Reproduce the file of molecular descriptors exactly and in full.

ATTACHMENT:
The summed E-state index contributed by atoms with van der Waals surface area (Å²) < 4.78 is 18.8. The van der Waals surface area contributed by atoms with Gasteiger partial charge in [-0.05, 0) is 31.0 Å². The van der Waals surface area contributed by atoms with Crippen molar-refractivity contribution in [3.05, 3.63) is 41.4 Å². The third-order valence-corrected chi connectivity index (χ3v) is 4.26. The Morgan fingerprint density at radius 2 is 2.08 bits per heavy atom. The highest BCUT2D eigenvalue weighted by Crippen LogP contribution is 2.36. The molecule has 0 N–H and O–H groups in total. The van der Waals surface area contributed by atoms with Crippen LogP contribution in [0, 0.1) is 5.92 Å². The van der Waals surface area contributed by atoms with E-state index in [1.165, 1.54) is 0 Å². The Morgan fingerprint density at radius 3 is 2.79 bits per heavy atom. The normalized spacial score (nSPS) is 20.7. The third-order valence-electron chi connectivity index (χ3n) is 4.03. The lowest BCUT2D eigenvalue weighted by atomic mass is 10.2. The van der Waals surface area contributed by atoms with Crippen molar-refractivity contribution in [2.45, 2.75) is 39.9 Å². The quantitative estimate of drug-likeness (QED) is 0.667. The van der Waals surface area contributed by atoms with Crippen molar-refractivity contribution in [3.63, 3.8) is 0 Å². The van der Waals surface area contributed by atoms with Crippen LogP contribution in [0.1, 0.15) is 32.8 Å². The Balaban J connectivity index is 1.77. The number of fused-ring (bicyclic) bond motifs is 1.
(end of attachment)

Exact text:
The summed E-state index contributed by atoms with van der Waals surface area (Å²) < 4.78 is 18.8. The van der Waals surface area contributed by atoms with Gasteiger partial charge in [-0.05, 0) is 31.0 Å². The van der Waals surface area contributed by atoms with Crippen molar-refractivity contribution in [3.05, 3.63) is 41.4 Å². The third-order valence-corrected chi connectivity index (χ3v) is 4.26. The Morgan fingerprint density at radius 2 is 2.08 bits per heavy atom. The highest BCUT2D eigenvalue weighted by Crippen LogP contribution is 2.36. The molecule has 0 N–H and O–H groups in total. The van der Waals surface area contributed by atoms with Crippen LogP contribution in [0, 0.1) is 5.92 Å². The van der Waals surface area contributed by atoms with E-state index in [1.165, 1.54) is 0 Å². The Morgan fingerprint density at radius 3 is 2.79 bits per heavy atom. The normalized spacial score (nSPS) is 20.7. The third-order valence-electron chi connectivity index (χ3n) is 4.03. The lowest BCUT2D eigenvalue weighted by atomic mass is 10.2. The van der Waals surface area contributed by atoms with Crippen molar-refractivity contribution in [2.45, 2.75) is 39.9 Å². The quantitative estimate of drug-likeness (QED) is 0.667. The van der Waals surface area contributed by atoms with Crippen molar-refractivity contribution in [3.63, 3.8) is 0 Å². The van der Waals surface area contributed by atoms with Crippen LogP contribution in [0.1, 0.15) is 32.8 Å². The Balaban J connectivity index is 1.77. The number of fused-ring (bicyclic) bond motifs is 1.